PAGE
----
Rabies confirmed in a seal from Cape Town – Report seal bites | Western Cape Government



Rabies confirmed in a seal from Cape Town – Report seal bites

11 June 2024

On 7 June 2024, a case of rabies was confirmed in a wild Cape fur seal from Big Bay, Blouberg, Cape Town. Suspected positive results have also been received for seals sampled at Strand on 15 May and Muizenberg on 26 May.

The Western Cape Veterinary Services, the Department of Forestry, Fisheries and Environment (DFFE), City of Cape Town Coastal Management, and other partners are working to establish the origin and extent of the outbreak through further sampling and testing. Once determined, a management plan will be formulated. Rabies has not been detected in seals in Southern Africa, and this is one of very few detections in seals worldwide.

Please note the following:

  • It is normal for seals to haul out to rest on beaches in the Cape provinces, and dead seals are also common. A seal may act aggressively if it feels threatened.
  • Given that rabies infections are fatal in unvaccinated animals and people, and there is no treatment, a precautionary approach is being taken.

Precautionary measures:

  • Avoid all human and animal contact with seals or any wildlife.
  • Anyone bitten by a seal should immediately seek medical attention.
  • Anyone with an animal bitten by a seal in the last 6 months should consult the local state veterinarian (see link below).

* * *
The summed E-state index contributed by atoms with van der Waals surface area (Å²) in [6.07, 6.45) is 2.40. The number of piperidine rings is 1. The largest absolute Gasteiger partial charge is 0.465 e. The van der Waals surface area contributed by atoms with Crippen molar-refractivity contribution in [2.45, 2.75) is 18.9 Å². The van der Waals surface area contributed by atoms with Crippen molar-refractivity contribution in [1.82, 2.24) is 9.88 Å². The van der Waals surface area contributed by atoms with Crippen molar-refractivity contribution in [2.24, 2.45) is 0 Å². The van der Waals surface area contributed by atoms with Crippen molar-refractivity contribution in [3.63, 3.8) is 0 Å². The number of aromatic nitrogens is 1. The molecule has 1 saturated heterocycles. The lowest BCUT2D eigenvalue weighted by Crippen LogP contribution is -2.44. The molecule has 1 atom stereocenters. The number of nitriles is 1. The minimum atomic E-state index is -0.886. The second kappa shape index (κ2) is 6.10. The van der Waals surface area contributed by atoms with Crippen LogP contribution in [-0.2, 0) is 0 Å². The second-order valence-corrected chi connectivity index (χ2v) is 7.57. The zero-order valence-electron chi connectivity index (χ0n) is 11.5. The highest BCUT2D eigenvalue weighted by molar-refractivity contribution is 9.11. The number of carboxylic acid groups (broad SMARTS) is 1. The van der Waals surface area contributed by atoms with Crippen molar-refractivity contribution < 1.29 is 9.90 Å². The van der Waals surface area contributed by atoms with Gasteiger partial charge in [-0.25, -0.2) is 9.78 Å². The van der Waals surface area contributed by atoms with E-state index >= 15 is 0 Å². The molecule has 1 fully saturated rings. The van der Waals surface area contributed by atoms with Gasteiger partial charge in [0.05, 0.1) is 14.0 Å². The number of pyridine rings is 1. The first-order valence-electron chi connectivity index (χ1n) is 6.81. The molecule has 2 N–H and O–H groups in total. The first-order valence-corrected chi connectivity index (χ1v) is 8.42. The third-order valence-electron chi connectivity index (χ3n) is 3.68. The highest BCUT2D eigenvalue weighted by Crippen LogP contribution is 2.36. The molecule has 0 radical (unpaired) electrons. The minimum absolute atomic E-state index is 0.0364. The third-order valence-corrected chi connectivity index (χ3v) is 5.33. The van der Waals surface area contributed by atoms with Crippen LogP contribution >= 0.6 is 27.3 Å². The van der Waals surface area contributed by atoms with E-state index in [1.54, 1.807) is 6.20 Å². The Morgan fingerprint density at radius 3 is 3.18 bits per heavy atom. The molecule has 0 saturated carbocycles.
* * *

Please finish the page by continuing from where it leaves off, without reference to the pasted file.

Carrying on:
• Report the date and location of the bite event, type of wounds, treatment received, and vaccination status of the animal patient (provide written proof of vaccination and dates, if possible).
  • Ensure your animal’s rabies vaccine is up to date. By law, all dogs and cats in South Africa must be vaccinated against rabies by their owners.

Rabies is transmitted through direct contact between infected animals, including licking, scratching, nipping, and biting. Rabies can be transmitted to people through the lick, scratch, or bite of a rabid animal or any saliva contact with broken skin.

If bitten by a suspected rabid animal:

  1. Clean the wound with soap and water for 15 minutes. This is a critical step and should be done immediately.
  2. Go to the hospital/emergency room/clinic for further medical attention. You will be assessed, and arrangements made for you to receive post-exposure prophylaxis, which usually includes a series of rabies vaccinations and rabies immunoglobulins/antibodies (RIG), depending on the nature of the bite. RIG is not available everywhere – the doctor will guide you on your next steps. The doctor can call the nearest public sector hospital to determine where vaccine and RIG stocks are available.

Rabies vaccinations for animals are available throughout the province at private veterinary clinics, animal welfare organisations, and during pre-arranged vaccination campaigns by Western Cape Veterinary Services.

For more information about rabies and the contact details of your local Western Cape State Veterinarian, please visit https://www.elsenburg.com/wp-content/uploads/2023/08/RabiesAwareness-FAQ.pdf 


Media Enquiries: 

Mary James

Head of Communication

Cell: 084 817 2376

Email: Mary.James@westerncape.gov.za